So take a committee of, oh, ten people. Four are clergy and two of them are female. It would help in the formulation if one of the clergy females was a black woman who was raised speaking a language other than English, but you can’t have everything. Six of the ten must be lay persons, also selected on the fifty-fifty male/female basis, but someone in there needs to speak Spanish (there have been no determinations whether German, French, or even Australian counts as a primary language other than English).
Familiarity with pending issues or possession of a theological education does not factor in at all. The only real requirement is speaking the right language, being the right race or sex, and I would guess, knowing how to use a calculator to make it all work out would be of help. For dyscalculia-types like me, we never stood a chance.
When the details of the proposed quota system went around among the merging Lutherans, they received little support. Congregational straw votes repudiated them, district conventions and synod assemblies rejected them, major Lutheran periodicals (independent and officially denominational) editorialized against them, and the ELCA planners went ahead and included them in the governing documents.
Had there been any kind of real ratification process in place, something that required ELCA planners to actually heed what congregations were saying or to listen to the then-current governing bodies of the merging churches, quotas would have been defeated. As it happened, quotas and other disputed features became embedded in the ELCA’s constitution. At the 1987 Columbus, Ohio ELCA constituting convention, delegates from the merging churches were told it was all or nothing. The provisions could not be amended, nor rejected. Some few delegates might vote no, but not too many, please.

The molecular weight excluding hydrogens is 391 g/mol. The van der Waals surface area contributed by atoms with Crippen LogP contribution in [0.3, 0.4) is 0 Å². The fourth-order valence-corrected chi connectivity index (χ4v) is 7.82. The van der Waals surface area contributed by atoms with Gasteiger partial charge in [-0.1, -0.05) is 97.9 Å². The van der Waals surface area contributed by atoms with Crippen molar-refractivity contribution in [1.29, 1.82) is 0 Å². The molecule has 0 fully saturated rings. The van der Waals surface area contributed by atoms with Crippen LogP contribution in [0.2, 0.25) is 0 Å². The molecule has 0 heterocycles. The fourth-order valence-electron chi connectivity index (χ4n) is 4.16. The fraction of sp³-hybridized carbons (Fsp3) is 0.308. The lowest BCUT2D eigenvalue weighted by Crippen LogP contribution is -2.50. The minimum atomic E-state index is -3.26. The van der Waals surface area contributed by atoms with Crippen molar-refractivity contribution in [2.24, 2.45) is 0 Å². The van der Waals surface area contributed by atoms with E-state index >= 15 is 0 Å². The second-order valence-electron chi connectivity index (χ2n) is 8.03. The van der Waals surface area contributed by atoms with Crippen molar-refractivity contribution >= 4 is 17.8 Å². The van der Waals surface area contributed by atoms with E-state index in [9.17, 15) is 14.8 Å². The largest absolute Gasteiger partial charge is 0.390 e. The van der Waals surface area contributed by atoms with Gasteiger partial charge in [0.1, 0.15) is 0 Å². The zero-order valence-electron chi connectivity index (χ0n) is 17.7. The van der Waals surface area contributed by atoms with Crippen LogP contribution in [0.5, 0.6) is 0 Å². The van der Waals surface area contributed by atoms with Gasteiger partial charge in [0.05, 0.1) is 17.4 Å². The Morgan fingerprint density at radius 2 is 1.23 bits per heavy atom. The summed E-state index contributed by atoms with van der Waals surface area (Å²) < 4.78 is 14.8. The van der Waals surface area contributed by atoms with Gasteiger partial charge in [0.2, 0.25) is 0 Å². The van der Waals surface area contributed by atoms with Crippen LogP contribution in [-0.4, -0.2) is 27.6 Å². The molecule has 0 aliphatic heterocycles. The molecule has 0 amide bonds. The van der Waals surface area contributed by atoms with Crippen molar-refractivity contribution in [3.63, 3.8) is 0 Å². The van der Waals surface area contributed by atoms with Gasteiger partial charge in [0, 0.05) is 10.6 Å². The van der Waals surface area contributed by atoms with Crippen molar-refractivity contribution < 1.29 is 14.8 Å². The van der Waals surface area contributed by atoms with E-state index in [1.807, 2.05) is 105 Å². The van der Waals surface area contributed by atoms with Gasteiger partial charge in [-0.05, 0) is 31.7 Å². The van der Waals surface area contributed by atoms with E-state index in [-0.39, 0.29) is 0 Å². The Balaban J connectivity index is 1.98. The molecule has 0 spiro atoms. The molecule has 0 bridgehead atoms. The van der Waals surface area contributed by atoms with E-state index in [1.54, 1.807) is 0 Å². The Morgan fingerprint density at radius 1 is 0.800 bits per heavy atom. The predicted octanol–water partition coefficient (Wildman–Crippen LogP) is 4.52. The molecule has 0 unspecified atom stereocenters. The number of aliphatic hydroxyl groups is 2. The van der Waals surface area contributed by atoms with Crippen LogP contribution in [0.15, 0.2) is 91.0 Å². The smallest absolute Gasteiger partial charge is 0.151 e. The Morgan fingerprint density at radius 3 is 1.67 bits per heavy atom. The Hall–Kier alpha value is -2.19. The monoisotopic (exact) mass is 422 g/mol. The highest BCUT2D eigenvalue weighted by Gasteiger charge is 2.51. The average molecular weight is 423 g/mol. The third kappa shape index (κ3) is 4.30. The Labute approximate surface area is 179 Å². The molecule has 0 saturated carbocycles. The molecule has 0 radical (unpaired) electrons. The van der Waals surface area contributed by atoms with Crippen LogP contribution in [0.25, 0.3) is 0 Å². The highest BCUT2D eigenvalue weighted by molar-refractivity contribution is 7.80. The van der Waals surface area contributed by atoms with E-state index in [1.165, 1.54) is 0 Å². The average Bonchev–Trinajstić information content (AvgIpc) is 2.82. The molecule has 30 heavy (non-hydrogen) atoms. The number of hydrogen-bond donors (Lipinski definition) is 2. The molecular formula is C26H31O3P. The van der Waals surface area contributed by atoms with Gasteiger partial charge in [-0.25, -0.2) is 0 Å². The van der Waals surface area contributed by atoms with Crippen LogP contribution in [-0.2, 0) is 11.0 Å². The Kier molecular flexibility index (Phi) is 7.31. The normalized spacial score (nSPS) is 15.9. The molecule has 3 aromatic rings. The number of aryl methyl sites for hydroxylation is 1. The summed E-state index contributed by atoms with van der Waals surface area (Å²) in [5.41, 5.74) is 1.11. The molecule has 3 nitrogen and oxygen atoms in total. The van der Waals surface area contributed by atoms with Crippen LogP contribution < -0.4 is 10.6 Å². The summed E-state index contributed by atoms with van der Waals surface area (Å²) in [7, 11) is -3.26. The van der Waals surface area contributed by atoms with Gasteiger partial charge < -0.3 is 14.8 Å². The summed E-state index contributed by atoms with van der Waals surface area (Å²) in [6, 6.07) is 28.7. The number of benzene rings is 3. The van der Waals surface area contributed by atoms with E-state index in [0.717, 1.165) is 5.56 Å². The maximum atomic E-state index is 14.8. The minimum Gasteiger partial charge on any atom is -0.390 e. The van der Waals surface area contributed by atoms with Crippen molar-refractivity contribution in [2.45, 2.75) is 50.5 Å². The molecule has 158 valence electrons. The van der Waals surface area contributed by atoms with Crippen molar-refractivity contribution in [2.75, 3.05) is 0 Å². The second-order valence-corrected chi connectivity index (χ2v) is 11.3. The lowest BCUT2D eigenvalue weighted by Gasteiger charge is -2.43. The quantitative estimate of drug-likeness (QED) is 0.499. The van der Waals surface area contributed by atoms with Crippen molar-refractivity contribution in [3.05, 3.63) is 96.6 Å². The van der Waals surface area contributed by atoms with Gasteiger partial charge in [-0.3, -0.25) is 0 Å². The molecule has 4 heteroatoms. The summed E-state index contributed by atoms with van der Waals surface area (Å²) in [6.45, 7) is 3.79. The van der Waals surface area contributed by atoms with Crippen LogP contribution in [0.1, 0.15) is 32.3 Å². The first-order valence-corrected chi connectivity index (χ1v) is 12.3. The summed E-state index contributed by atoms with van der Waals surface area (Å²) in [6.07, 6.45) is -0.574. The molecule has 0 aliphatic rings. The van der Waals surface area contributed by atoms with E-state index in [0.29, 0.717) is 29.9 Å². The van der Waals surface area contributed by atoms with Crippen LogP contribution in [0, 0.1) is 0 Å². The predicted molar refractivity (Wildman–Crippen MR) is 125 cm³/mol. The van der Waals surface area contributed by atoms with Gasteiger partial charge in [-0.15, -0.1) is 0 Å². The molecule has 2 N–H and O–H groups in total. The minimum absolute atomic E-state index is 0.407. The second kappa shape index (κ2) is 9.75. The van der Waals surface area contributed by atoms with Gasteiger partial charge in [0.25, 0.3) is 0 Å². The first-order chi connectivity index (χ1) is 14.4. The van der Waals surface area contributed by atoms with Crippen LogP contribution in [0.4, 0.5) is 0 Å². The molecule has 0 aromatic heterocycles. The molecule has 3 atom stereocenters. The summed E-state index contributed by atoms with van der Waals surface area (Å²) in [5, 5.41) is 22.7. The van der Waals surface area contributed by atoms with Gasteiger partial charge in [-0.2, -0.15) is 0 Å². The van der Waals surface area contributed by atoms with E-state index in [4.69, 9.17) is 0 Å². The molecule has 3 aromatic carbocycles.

The imposition of quotas is and always will be one of those “what-ifs” of history. Not a big “what-if” to be sure. It’s not like quotas in the ELCA decided anything really important in world affairs, not like the Battle of Gettysburg or the October Revolution. But it nags at me still when I think of all that has happened to Lutherans in America since, whether there might have been a definite turning point that could have prevented it. I keep returning to quotas.
A different sort of ELCA might have emerged without quotas. The Lutheran collapse into the declining Protestant big-time might have been delayed. Neuahus might have remained a Lutheran, a little while longer at any rate. ELCA national membership might not be poised to dip below four million, and the number of congregations below nine thousand. Perhaps the ELCA would not have adopted an essentially pro-choice abortion statement under a feminist lash, and maybe the ELCA’s health plan would not now be prepared to treat elective abortion as a reimbursable medical expense for pastors and dependents. Maybe the issues around sexuality could have found a classically Christian theological resolution, something more biblically inspired.
Maybe I’d still be serving an ELCA parish. What? Yeah, I had to give that up a couple weeks ago. I joined the North American Lutheran Church some months back, while trying to remain with my ELCA congregation. But that isn’t permitted.
So I am where I am and I’m frankly feeling lost. In the NALC there are no quotas. Some of us find that disorientating. We have absolutely no idea who will show up for our meetings.
Russell E. Saltzman, now a mission pastor for the North American Lutheran Church, was editor of Forum Letter (1991–2007) following Richard Neuhaus. His previous On the Square articles can be found here.